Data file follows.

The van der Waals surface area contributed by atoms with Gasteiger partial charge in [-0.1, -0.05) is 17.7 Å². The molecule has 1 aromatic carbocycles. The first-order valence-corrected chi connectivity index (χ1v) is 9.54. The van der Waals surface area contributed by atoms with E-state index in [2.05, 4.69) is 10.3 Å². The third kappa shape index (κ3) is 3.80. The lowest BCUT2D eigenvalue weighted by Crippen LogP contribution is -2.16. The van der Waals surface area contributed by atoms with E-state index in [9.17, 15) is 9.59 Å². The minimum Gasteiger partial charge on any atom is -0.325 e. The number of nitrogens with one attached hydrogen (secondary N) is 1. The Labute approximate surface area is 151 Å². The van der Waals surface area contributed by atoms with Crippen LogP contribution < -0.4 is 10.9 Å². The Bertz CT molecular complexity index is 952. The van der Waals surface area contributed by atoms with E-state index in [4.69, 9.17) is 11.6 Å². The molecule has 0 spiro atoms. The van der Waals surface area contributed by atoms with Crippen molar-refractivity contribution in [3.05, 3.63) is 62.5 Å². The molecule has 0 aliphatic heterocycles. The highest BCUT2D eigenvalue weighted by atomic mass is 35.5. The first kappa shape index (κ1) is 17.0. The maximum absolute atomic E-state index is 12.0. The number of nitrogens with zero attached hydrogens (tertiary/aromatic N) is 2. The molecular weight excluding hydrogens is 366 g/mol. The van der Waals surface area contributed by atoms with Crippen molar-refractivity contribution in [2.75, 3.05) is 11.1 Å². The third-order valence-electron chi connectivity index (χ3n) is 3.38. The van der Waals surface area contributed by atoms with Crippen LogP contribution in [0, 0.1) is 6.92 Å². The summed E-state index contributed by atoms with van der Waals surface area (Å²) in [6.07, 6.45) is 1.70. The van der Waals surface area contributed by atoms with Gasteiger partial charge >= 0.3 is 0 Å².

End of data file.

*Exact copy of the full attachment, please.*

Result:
The van der Waals surface area contributed by atoms with Gasteiger partial charge in [-0.1, -0.05) is 17.7 Å². The molecule has 1 aromatic carbocycles. The first-order valence-corrected chi connectivity index (χ1v) is 9.54. The van der Waals surface area contributed by atoms with E-state index in [2.05, 4.69) is 10.3 Å². The third kappa shape index (κ3) is 3.80. The lowest BCUT2D eigenvalue weighted by Crippen LogP contribution is -2.16. The van der Waals surface area contributed by atoms with E-state index in [9.17, 15) is 9.59 Å². The minimum Gasteiger partial charge on any atom is -0.325 e. The number of nitrogens with one attached hydrogen (secondary N) is 1. The Labute approximate surface area is 151 Å². The van der Waals surface area contributed by atoms with Crippen LogP contribution < -0.4 is 10.9 Å². The Bertz CT molecular complexity index is 952. The van der Waals surface area contributed by atoms with E-state index in [4.69, 9.17) is 11.6 Å². The molecule has 0 spiro atoms. The van der Waals surface area contributed by atoms with Crippen molar-refractivity contribution in [3.05, 3.63) is 62.5 Å². The molecule has 0 aliphatic heterocycles. The highest BCUT2D eigenvalue weighted by atomic mass is 35.5. The first kappa shape index (κ1) is 17.0. The maximum absolute atomic E-state index is 12.0. The number of nitrogens with zero attached hydrogens (tertiary/aromatic N) is 2. The molecular weight excluding hydrogens is 366 g/mol. The van der Waals surface area contributed by atoms with Crippen molar-refractivity contribution in [2.75, 3.05) is 11.1 Å². The third-order valence-electron chi connectivity index (χ3n) is 3.38. The van der Waals surface area contributed by atoms with Crippen LogP contribution in [0, 0.1) is 6.92 Å². The summed E-state index contributed by atoms with van der Waals surface area (Å²) in [6.07, 6.45) is 1.70. The van der Waals surface area contributed by atoms with Gasteiger partial charge >= 0.3 is 0 Å².